An Indian businessman, Harish Puri, has accused the Assets Management Corporation of Nigeria (AMCON) of disregarding a court order to unseal his business, Global Sterling Products Ltd, leading to loss of job and destruction of the business.
According to Puri, AMCON sealed his company on March 6, 2020, based on an April 11, 2019 ex-parte order granted it by Justice Rilwan Aikawa of a Federal High Court, Lagos in Suit No. FHC/L/CS/521/2019.
He stated that the order was executed after his firm was ‘wrongly identified’ as one of the 26 debtors who failed to pay back a N8.4 billion loan.
“They (AMCON) said the court paper showed that we had taken some kind of loan. I said our name was not there as one of the parties to the suit. They said our (company’s street number) No. 98 was mentioned. I said No. 98 is very big. My neighbour, Balmoral (Events Centre) is also No. 98. They said no, this is No. 98.
“My staff of about 50 persons started running helter-skelter in panic because there were armed police everywhere. They mounted so much pressure on us that we didn’t know what to do. Most of our phones, office phones, laptops, computers with which we transacted our regular businesses, we left everything inside.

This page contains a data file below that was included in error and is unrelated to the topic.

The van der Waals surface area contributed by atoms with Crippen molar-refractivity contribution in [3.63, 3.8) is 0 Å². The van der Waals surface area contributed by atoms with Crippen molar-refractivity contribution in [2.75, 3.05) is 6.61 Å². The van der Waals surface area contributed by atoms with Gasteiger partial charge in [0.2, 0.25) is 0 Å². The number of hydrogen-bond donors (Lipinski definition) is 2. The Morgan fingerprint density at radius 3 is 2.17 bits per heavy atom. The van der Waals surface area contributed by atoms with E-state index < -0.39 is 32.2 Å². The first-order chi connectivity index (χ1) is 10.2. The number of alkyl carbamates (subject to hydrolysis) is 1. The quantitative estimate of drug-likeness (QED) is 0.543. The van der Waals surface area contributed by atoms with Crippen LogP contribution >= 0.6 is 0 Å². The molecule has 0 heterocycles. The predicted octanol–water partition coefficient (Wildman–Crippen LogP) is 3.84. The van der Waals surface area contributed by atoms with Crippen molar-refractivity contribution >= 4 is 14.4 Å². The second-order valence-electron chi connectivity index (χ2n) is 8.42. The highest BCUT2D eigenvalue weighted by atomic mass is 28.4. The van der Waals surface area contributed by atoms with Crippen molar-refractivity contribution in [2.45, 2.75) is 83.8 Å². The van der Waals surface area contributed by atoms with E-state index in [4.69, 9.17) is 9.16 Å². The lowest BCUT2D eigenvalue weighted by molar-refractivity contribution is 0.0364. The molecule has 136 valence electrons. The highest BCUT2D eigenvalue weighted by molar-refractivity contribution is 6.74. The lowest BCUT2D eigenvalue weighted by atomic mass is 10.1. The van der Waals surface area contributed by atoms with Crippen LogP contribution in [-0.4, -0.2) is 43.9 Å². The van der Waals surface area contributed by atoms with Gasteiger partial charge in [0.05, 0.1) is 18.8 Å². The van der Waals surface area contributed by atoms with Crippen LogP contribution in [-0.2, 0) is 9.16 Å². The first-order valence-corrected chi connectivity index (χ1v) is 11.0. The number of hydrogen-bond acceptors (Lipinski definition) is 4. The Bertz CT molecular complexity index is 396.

“They didn’t allow us to take anything; even some of our routine things like phones were locked inside.
“Since then our business has been dead completely, because our customers cannot reach us. Our systems, master computer where we access our official emails and all that, they’re all inside the office.
“We wanted to take our cars, they said we couldn’t. So we started pleading that we came to work with our cars, let us leave with our cars. Finally they agreed and let us take only two cars. We came out and they locked the compound. The next day, we contacted our lawyer, Ade Adedeji and he swung into action.”
Puri said he later filed a motion before Justice Chukwujeku Aneke of a Federal High Court in Lagos to vacate the ex-parte order on the premise that his firm was “suffering huge damages due to perishable goods in the premises and factory equipment that had since remained unserviceable and open to consequential damages and loss.”
The businessman added that in the motion, he undertook to “vacate the property in the unlikely event that in the course of the hearing of the substantive action, his claims were found to be false.”
AMCON was, however, opposed to the motion.
In its counter and further affidavit sworn to by one, Ayodele Majekodunmi, AMCON claimed that a firm, Cortex Ltd obtained a loan from the former Skye Bank (now Polaris Bank) and that it has taken over the facility as a non-performing loan.
AMCON added that it later secured a court order to attach all the assets reasonably believed to be owned by the debtor and that there was no evidence that the three plots of land measuring approximately 2170.897 square metres is owned by Global Sterling Products.
In his ruling on the businessman’s motion, Justice Aneke ordered AMCON to allow Global Sterling Ltd continue running its business on its premises.